La Duni’s Taco and Duni Borga love their work and work at their love.
By Hanna Raskin • PHOTO BY MARK GRAHAM
Espartaco and Duni Borga know they’re not at their cutest when they’re working.
But when the pair travels and leaves behind all the stresses that come with running four (soon to be five) locations of their uber-popular Latin restaurant and bakery, they’re downright adorable.
“When we get away, we get away as lovers,” explains Duni, who met Espartaco (he goes by “Taco”) more than two decades ago.
Both Taco and Duni say their partnership hasn’t always been easy and continues to tax their staffers, who aren’t always sure which Borga is in charge. When married entrepreneurs ask Taco for advice on how to negotiate the sticky topic of working with one’s spouse, “The first thing I tell them is, ‘If you can deal with the darkest part of your relationship on a daily basis, you might have a chance,’” he says. “The restaurant business is so difficult...You have to be patient.” Patient with the pace of restaurant success and patient with each other.
Taco, 47, and Duni—who wouldn’t provide her age, though Taco says she’s “much younger” than him—first met in Los Angeles in the 1980s. Taco owned a club, and the perks that came with knowing a nightclub insider appealed to Duni, a native of Bogota, Colombia, who was anxious to get a foothold in the L.A. scene. The two soon began dating.
“Then, one day, he looks at me and goes, ‘I’m moving to Dallas,’” Duni remembers. “There’s no beach, no nothing, no way.”
The couple stayed in constant telephone contact, but didn’t reunite until Taco tracked her down at a cousin’s house, delivering an impassioned speech worthy of a Hollywood romance.
“He looked at me and said ‘I have nothing to offer you, but let’s work together on a future,’” Duni says. She drove back to Dallas with him to help open Zuzu Handmade Mexican Food in 1989, a phenomenally popular Mexican chain, with which he would remain until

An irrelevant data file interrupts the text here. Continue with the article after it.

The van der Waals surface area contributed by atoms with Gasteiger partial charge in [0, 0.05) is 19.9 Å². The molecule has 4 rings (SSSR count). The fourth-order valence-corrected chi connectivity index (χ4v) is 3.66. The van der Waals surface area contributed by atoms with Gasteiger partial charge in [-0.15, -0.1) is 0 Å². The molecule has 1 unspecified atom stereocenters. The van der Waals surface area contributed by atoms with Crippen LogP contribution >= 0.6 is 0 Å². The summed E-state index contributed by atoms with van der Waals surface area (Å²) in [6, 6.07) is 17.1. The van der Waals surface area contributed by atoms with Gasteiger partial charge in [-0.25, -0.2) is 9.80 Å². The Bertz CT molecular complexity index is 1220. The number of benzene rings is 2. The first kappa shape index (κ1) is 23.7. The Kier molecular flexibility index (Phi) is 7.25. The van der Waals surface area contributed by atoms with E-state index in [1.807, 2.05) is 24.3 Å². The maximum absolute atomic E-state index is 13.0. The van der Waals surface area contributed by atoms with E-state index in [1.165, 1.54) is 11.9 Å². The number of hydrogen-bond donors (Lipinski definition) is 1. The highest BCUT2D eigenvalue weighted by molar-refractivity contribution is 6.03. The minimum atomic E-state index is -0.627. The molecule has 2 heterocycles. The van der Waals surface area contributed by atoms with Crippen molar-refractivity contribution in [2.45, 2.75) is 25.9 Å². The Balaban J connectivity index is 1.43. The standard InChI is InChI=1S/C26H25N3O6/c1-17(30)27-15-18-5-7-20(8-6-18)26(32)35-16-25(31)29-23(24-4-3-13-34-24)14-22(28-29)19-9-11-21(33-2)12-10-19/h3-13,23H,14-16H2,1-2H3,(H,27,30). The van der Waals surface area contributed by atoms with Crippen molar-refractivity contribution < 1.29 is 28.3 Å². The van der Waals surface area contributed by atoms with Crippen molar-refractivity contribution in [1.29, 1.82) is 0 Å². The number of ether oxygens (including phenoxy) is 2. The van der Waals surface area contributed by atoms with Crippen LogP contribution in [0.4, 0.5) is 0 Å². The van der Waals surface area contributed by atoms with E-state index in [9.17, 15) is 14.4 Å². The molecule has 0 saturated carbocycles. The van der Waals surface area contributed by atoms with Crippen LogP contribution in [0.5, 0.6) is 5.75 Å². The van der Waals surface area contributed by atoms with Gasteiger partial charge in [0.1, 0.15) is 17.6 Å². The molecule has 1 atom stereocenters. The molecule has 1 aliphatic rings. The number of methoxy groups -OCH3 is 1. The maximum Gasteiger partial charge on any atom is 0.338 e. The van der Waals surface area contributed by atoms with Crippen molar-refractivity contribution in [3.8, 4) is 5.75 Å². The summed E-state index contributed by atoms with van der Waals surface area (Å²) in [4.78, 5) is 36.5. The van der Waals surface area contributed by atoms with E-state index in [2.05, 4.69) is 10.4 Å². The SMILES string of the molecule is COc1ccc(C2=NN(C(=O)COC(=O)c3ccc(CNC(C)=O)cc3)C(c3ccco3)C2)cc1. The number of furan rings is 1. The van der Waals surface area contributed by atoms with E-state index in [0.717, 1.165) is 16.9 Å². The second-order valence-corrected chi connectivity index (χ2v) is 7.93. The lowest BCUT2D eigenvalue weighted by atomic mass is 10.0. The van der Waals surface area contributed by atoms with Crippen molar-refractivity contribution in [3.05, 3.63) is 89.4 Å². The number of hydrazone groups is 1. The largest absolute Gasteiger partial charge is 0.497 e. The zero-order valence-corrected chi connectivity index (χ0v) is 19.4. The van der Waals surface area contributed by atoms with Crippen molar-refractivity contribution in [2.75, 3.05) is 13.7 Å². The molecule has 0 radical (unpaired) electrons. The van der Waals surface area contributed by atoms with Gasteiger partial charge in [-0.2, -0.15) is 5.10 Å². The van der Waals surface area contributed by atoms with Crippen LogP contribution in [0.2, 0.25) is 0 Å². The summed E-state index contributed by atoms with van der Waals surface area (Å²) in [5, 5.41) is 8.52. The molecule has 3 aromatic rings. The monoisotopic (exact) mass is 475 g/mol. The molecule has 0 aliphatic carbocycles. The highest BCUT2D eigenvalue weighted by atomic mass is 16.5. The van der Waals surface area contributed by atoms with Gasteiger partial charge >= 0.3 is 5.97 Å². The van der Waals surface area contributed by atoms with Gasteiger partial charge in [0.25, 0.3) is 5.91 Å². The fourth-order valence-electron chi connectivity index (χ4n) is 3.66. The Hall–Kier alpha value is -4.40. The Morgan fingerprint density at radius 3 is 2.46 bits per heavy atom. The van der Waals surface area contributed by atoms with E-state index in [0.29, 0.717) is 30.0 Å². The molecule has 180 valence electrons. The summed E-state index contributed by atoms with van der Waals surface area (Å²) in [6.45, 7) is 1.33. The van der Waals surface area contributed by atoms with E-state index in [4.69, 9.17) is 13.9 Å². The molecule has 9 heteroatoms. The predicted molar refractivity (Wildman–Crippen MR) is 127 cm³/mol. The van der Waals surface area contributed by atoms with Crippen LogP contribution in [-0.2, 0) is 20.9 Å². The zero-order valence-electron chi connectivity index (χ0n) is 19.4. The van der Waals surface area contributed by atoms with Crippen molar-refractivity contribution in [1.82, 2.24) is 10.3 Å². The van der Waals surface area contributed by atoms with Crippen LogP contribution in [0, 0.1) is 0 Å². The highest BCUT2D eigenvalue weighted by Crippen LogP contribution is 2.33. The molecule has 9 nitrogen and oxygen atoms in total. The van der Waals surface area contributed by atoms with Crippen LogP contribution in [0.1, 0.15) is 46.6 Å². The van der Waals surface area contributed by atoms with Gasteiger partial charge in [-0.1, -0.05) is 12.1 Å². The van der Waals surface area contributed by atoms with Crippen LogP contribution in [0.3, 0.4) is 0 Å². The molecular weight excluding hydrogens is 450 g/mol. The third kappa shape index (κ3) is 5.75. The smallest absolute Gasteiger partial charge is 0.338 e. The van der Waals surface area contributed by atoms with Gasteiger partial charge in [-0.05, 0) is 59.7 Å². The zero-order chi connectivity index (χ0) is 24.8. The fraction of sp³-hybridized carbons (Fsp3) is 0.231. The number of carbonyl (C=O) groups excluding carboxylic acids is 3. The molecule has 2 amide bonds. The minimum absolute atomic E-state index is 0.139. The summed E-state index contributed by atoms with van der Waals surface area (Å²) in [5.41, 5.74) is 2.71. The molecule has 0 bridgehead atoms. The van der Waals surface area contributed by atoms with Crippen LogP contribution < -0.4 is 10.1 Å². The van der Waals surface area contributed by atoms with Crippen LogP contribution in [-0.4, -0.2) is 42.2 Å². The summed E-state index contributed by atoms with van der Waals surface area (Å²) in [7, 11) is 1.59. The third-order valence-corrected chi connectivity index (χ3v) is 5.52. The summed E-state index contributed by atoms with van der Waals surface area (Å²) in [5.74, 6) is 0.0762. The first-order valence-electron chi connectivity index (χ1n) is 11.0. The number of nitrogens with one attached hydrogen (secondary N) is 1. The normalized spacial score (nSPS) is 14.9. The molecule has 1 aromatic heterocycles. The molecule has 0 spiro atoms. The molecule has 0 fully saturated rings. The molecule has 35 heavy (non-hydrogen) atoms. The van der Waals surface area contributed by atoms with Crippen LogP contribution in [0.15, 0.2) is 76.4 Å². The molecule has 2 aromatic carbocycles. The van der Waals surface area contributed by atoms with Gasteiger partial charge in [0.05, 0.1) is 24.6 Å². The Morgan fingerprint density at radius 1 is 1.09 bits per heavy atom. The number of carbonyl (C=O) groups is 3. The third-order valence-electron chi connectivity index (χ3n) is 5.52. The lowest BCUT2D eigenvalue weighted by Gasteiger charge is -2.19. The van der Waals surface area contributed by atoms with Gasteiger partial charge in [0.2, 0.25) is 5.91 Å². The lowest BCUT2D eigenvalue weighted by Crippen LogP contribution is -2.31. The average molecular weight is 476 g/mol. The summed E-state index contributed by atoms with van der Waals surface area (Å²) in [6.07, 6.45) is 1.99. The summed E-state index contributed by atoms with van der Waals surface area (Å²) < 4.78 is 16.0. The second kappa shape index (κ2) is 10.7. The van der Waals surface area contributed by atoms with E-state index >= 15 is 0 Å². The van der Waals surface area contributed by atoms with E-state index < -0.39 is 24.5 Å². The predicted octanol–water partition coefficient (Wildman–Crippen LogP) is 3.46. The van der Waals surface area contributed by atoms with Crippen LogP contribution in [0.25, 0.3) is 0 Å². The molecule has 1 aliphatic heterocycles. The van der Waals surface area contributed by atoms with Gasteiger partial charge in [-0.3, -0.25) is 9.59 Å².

Arby’s bought it.
The two stayed together until Duni relocated to New York, where she spent four years working in restaurants and baking as a hobby, before Taco summoned her to France.
“I was opening ZuZu in Paris and I invited her to come with me,” Taco says. “She’d never been to Paris. We fell in love again there.”
Duni returned to Dallas in 1996 to rejoin Taco. She began studying child psychology, a discipline Taco respected but firmly believed was a bad fit for the woman he’d marry three years later. Recalls Taco, “I remembered she really liked baking in New York. I said, ‘Why don’t you take a one-day cake decorating class?’ She loved it so much.”
Rather than continue with her child psychology studies at UT-Dallas, she enrolled in a pastry course at El Centro. She remembers being terribly intimidated on the first day, surrounded by professional bakers clad in chef coats. But the more rosettes she formed and cake layers she frosted, the more she felt she belonged.
“And of course, every day, she would bring home something delicious,” Taco says. “It was unbelievable. She was just in heaven.”
Duni soon asked Taco to help her open a bakery. He responded by whisking her off to Europe, where they visited all of the continent’s best pastry houses—including Laduree, which provided inspiration for the new restaurant’s name.
Taco was visiting family in his native Spain in 2001 when Duni learned they’d finally secured a location on McKinney Avenue.
“She calls and tells me she has two pieces of news for me,” Taco says. “We got the McKinney location and the second piece of news is, she’s pregnant. So I have to run to Dallas.”
Realizing the McKinney space was far too big to support with coffee and cake, Taco insisted on adding five savory dishes to the bakery’s opening menu: pollo aljibe, Cuban pork, pollo menta salad, tomato hearts of palm salad and carne asada. “They are still amongst the best sellers,” Taco says.
La Duni was soon a full-service operation, and was singled out by The Dallas Morning News in 2001 as the year’s best new restaurant. Then Esquire praised the eatery in a rave that helped Duni land a three-day gig at the French Culinary Institute in New York City. When a representative greeted them at the airport, Taco recalls, his sign read “Welcome Duni.” Taco, who’s always handled the restaurant end of the business, suddenly realized his wife was responsible for much of La Duni’s overnight success.
Despite being big proponents of patience, Taco would rather speak frankly, Duni preferring instead to skip the talk and just charge ahead. Both admit, though, that they argue, especially when they’re developing a new product. Taco says Duni doesn’t like the monotony of making and remaking a recipe: La Duni’s famous cuatro leches cake, for example, went through 30 iterations before Taco felt it was ready for sale.
“I can never say what I’m thinking because what she’s saying when she asks me if I like it is, ‘Don’t you think this is perfect and love it, as is?,’” Taco says. “I have to take the temperature and see how the moon is and then maybe I have the right answer.”
And yet the couple says they’ve figured out how to weather their dust-ups.
“We’ve made a choice of never going to bed angry,” Duni says. “There’s nothing worse than feeling a cold bed.”